Saint Bede the Venerable, Saint Isidore of Sevilla, Saint Abbo of Fleury. Cosmography, Walters MS W73. 1100s.
Created in 12th century England, this manuscript was intended to be a scientific textbook for monks, designed as a compendium of cosmographical knowledge. The complex diagrams that accompany the texts help to illustrate this knowledge, and include visualizations of the heavens and earth, seasons, winds, tides, and the zodiac, as well as demonstrations of how these things relate to man. Most of the diagrams are rotae, or wheel-shaped schemata, favored throughout the Middle Ages for the presentation of scientific and cosmological ideas. Moreover, the circle, considered the most perfect shape and a symbol of God, was seen as conveying the cyclical nature of time and the Creation as well as the logic, order, and harmony of the created universe.
(Ezekiel 1:1-30) ‘Also out of the midst thereof came the likeness of four living creatures. And this was their appearance; they had the likeness of a man. […] As for the likeness of their faces, they four had the face of a man, and the face of a lion, on the right side: and they four had the face of an ox on the left side; they four also had the face of an eagle. Thus were their faces: and their wings were stretched upward; two wings of every one were joined one to another, and two covered their bodies.’
Nicolaus de Lyra super Bibliam, Italy ca. 1402.
Manchester, John Rylands University Library, Latin MS 30, fol. 123v
" It was our Lord’s will that in this vision I should see the angel in this wise. He was not large, but small of stature, and most beautiful—his face burning, as if he were one of the highest angels, who seem to be all of fire: they must be those whom we call cherubim. Their names they never tell me; but I see very well that there is in heaven so great a difference between one angel and another, and between these and the others, that I cannot explain it. I saw in his hand a long spear of gold, and at the iron’s point there seemed to be a little fire. He appeared to me to be thrusting it at times into my heart, and to pierce my very entrails; when he drew it out, he seemed to draw them out also, and to leave me all on fire with a great love of God. The pain was so great, that it made me moan; and yet so surpassing was the sweetness of this excessive pain, that I could not wish to be rid of it. The soul is satisfied now with nothing less than God. The pain is not bodily, but spiritual; though the body has its share in it, even a large one. It is a caressing of love so sweet which now takes place between the soul and God, that I pray God of His goodness to make him experience it who may think that I am lying." - The Life of Teresa of Jesus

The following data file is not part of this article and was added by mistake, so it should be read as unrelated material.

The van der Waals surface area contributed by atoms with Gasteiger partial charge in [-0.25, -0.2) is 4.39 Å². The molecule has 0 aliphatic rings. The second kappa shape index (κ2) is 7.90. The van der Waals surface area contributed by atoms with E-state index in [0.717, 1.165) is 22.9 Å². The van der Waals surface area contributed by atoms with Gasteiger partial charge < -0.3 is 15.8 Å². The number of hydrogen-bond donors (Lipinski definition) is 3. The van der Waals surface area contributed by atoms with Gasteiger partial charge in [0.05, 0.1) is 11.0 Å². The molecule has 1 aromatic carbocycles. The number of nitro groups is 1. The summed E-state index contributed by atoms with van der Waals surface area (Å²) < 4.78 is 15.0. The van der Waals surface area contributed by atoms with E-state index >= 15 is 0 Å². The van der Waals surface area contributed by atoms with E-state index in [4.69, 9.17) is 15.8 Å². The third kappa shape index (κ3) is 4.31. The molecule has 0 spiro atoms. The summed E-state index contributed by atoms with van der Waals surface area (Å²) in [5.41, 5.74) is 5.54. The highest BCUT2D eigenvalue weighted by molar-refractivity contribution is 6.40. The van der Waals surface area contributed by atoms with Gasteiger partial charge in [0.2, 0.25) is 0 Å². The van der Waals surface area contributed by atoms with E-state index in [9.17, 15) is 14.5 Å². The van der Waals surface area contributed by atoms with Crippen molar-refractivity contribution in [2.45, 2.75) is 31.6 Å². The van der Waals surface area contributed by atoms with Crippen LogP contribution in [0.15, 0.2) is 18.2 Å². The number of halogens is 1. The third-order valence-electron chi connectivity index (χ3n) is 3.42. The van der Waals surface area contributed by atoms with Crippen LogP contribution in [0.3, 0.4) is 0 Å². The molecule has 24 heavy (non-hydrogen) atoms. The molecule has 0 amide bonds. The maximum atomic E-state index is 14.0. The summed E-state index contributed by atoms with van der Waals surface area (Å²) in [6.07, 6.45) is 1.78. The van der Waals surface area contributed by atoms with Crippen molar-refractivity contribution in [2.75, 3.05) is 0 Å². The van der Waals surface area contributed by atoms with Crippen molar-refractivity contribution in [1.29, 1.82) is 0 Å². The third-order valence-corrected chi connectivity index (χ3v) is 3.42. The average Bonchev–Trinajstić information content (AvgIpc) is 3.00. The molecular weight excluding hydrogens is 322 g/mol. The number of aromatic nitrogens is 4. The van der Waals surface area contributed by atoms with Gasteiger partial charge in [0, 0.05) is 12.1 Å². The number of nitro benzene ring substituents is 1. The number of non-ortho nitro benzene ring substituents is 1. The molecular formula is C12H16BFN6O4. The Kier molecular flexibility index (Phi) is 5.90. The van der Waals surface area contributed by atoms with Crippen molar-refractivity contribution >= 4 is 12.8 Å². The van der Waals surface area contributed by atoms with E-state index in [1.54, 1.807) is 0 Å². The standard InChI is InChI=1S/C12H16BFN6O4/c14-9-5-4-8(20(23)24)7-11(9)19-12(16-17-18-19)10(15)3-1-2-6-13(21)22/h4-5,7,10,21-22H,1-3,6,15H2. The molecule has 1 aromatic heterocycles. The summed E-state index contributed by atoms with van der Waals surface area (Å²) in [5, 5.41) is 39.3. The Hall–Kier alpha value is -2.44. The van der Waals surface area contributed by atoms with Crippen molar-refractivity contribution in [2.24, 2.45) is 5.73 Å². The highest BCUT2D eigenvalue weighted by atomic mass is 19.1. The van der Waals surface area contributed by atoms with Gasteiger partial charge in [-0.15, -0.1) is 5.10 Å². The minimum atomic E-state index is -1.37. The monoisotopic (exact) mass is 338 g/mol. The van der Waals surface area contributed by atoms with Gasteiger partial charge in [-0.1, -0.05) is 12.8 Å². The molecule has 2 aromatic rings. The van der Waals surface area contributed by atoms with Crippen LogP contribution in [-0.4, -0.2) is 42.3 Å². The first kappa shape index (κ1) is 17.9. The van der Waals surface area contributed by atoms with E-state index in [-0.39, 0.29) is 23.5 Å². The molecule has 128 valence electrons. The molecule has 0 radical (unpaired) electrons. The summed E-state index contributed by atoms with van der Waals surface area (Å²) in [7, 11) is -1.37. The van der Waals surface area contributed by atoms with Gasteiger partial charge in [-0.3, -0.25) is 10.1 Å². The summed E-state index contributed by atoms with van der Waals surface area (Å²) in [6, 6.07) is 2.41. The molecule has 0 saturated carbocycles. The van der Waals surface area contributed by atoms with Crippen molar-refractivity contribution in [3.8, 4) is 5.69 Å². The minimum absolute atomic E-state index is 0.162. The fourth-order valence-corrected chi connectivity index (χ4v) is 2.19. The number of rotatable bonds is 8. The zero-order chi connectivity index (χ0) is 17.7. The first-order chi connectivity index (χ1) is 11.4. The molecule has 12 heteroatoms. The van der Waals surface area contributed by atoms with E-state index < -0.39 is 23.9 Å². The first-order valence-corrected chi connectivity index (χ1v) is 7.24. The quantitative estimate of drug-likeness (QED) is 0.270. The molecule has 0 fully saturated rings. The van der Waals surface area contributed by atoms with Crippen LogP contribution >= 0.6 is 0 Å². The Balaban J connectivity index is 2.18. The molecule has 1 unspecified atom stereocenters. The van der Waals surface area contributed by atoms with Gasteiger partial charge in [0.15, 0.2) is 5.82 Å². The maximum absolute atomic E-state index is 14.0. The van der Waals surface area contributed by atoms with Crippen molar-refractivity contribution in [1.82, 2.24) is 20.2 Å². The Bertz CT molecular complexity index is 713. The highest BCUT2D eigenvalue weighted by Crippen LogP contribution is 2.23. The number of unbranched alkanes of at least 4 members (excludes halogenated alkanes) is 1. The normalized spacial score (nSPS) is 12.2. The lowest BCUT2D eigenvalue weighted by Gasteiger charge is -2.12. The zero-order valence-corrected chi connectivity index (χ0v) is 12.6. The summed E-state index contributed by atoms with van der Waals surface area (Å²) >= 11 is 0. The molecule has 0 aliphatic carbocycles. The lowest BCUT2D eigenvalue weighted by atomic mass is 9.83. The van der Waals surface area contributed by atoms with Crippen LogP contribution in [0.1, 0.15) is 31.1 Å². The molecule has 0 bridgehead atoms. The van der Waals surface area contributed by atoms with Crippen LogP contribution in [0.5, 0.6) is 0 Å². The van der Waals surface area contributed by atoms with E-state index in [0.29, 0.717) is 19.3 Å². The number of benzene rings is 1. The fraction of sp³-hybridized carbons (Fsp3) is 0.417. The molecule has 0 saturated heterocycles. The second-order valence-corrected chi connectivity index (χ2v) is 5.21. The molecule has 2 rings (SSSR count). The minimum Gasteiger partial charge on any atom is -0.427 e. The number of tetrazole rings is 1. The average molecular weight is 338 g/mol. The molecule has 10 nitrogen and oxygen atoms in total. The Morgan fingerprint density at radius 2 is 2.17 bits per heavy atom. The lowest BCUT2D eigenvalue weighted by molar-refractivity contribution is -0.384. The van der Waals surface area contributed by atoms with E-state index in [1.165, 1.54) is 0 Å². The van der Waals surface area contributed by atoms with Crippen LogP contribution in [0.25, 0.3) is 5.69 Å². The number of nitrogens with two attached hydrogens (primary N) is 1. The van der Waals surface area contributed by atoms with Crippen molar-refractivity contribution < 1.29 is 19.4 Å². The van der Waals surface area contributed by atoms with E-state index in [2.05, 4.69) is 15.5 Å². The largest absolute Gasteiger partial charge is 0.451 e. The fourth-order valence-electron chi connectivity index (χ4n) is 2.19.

"The Divine Liturgy is truly a heavenly service on earth, in which God Himself, in a particular, immediate and most close manner is present and dwells with men, for He Himself is the invisible celebrant of the service; He is both the Offerer and the Offering. There is on earth nothing higher, greater, more holy, than the liturgy; nothing more solemn, nothing more life-giving.”